Mr. Soloman and I were almost thrown on the boat and Dr. Jalloh asked if I was okay with the sea. I yelled to the shore, I better be! Mr. Soloman sheepishly gave me a Sierra Leonian flag bracelet that he or Dr. Jalloh had bought from the poor man I previously made uncomfortable. A sweet gesture that did not go unnoticed. I put it on and put my clock away. This speedboat was about to be on its way. With no windshield and holes in the rusty hull, I had my doubts. I slipped my passport and cell phone in my dry bag and secured it in my pocket. If we went down, I wouldn’t be stuck in Freetown forever!
Mr. Soloman looked nervous when I asked if he could swim as they tried to start the engine. The grim ‘no’ that I got made me pat Mr. Soloman on the shoulder. “It’s okay, I’m a lifeguard. You’re safe with me.” 1… 2…. 3…. 4... and finally on 5 the engine sputtered and started.
He seemed unconvinced I wouldn’t try to drown him for this error, I was a little unconvinced myself.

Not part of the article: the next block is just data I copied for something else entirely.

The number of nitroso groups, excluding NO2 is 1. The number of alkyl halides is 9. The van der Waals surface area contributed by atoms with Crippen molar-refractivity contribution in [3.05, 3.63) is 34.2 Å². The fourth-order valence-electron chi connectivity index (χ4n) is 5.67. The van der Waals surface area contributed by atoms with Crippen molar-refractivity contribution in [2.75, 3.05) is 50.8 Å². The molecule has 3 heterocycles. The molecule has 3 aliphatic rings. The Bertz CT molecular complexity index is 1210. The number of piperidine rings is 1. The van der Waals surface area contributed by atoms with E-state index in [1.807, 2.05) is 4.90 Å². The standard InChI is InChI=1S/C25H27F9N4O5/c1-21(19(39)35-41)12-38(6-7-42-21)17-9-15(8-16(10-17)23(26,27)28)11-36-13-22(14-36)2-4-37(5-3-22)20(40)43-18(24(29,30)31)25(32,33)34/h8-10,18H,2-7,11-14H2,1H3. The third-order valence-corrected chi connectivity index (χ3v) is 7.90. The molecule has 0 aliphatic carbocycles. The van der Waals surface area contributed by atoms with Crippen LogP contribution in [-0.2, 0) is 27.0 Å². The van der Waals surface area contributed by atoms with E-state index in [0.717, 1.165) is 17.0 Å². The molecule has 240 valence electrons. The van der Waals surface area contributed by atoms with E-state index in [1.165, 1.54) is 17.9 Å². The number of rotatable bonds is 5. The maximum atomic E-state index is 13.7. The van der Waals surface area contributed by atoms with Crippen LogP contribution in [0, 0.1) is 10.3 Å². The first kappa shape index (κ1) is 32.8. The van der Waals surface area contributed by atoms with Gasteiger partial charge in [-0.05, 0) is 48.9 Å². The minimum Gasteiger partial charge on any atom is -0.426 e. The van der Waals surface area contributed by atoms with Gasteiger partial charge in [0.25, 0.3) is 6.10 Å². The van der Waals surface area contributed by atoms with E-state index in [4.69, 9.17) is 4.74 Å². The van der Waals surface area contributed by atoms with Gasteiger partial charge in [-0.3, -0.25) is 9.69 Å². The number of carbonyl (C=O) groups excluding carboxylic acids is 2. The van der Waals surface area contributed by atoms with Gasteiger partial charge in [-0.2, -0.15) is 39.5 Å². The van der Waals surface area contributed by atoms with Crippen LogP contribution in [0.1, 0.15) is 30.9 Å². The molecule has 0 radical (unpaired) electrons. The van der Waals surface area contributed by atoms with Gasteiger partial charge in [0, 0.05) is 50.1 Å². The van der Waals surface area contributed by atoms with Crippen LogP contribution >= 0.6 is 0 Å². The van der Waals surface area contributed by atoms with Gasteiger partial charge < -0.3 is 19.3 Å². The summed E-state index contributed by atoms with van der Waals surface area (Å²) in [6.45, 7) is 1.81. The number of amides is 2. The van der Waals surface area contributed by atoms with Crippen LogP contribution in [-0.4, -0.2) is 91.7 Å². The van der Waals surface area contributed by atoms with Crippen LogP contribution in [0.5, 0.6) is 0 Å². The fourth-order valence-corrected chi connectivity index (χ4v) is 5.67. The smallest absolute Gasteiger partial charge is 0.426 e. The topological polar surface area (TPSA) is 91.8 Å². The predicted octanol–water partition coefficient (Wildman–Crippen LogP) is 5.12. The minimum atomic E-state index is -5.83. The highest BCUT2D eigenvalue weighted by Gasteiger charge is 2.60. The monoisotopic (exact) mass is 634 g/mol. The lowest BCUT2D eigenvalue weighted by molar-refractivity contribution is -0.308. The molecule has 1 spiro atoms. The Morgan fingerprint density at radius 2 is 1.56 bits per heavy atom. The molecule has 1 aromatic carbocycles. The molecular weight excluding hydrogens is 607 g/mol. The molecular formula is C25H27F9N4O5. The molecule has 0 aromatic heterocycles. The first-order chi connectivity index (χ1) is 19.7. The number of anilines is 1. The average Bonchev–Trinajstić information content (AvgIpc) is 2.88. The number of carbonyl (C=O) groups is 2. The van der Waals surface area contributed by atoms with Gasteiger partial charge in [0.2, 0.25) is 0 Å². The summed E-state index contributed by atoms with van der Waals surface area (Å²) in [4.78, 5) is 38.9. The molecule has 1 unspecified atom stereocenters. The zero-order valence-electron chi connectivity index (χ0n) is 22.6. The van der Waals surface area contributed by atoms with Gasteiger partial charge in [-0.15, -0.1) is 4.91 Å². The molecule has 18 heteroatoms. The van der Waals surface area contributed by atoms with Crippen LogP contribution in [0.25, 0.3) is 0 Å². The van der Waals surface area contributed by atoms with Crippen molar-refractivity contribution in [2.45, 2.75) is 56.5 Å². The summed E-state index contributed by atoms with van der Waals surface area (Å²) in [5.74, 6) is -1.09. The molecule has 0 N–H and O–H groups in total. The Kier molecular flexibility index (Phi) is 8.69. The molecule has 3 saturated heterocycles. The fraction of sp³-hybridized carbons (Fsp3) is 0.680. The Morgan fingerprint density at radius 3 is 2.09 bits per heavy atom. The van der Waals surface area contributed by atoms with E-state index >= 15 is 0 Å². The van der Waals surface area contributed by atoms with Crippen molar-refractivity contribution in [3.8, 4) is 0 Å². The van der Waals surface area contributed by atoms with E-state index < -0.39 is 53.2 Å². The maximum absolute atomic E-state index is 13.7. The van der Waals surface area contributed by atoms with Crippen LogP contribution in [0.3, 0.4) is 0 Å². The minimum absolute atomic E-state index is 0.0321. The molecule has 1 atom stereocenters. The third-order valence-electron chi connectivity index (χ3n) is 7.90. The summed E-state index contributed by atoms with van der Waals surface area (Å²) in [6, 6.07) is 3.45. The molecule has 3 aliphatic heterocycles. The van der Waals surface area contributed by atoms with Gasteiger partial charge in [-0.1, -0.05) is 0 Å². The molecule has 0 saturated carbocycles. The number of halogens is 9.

The speedboat took off! Wait. No. That isn’t true at all. The non-speed boat chugged through the harbor sputtering like a dying animal. I looked at our captain who had a concerned look on his face. I followed his field or vision and saw we were taking in water. My ability to not swear impressed even me. His first mate, a 13-year-old boy with a questionable tattoo of breasts on his tricep, started bailing out the water. We still made our way to the harbor and then the open ocean.
Mr. Soloman pointed out a ship that was being loaded with iron ore. He then proceeded to tell me about mining in Sierra Leone. Yes, nothing stills the swirling mind of an about-to-drown (maybe) traveler like learning about the natural resources of a country. I politely nodded and smiled. He was being nice. I could be nice too.
We skirted and sputtered around huge cargo ships almost capsizing in their giant wakes, the whole time my brain only thinking: 10 minutes, my ass.
We arrived to shore just to find a ferry blocking our access route to dry land. I strapped my backpack on (another reason to only carry what you can carry) and we climbed up the side of the ship. Seriously. Like a pirate, I boarded the ferry just to run off to a cab. I chose a young looking guy with a black eye and a huge piece of gauze taped to his head. I instructed him to drive dangerously, as I suspect he was already used to doing, and we were off. It was 7:50.
“How long does it take to get to the airport?” I asked.